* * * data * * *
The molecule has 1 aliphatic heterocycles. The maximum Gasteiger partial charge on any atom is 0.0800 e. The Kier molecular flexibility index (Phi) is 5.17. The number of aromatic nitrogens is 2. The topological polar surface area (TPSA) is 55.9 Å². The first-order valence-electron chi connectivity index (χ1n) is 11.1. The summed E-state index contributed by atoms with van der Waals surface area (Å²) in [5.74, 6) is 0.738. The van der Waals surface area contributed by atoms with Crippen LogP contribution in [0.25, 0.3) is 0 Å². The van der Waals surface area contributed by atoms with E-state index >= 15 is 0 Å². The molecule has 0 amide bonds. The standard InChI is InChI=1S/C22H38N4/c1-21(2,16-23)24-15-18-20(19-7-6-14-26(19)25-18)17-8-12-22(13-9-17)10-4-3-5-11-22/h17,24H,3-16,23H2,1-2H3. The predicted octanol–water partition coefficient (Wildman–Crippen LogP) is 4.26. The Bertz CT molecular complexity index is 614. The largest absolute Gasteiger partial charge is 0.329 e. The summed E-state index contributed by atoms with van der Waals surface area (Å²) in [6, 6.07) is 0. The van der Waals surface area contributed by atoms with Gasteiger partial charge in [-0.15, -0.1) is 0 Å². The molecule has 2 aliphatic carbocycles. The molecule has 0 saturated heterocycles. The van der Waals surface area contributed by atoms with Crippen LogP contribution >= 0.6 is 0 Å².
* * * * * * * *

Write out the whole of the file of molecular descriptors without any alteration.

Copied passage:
The molecule has 1 aliphatic heterocycles. The maximum Gasteiger partial charge on any atom is 0.0800 e. The Kier molecular flexibility index (Phi) is 5.17. The number of aromatic nitrogens is 2. The topological polar surface area (TPSA) is 55.9 Å². The first-order valence-electron chi connectivity index (χ1n) is 11.1. The summed E-state index contributed by atoms with van der Waals surface area (Å²) in [5.74, 6) is 0.738. The van der Waals surface area contributed by atoms with Crippen LogP contribution in [0.25, 0.3) is 0 Å². The van der Waals surface area contributed by atoms with E-state index >= 15 is 0 Å². The molecule has 0 amide bonds. The standard InChI is InChI=1S/C22H38N4/c1-21(2,16-23)24-15-18-20(19-7-6-14-26(19)25-18)17-8-12-22(13-9-17)10-4-3-5-11-22/h17,24H,3-16,23H2,1-2H3. The predicted octanol–water partition coefficient (Wildman–Crippen LogP) is 4.26. The Bertz CT molecular complexity index is 614. The largest absolute Gasteiger partial charge is 0.329 e. The summed E-state index contributed by atoms with van der Waals surface area (Å²) in [6, 6.07) is 0. The van der Waals surface area contributed by atoms with Gasteiger partial charge in [-0.15, -0.1) is 0 Å². The molecule has 2 aliphatic carbocycles. The molecule has 0 saturated heterocycles. The van der Waals surface area contributed by atoms with Crippen LogP contribution >= 0.6 is 0 Å².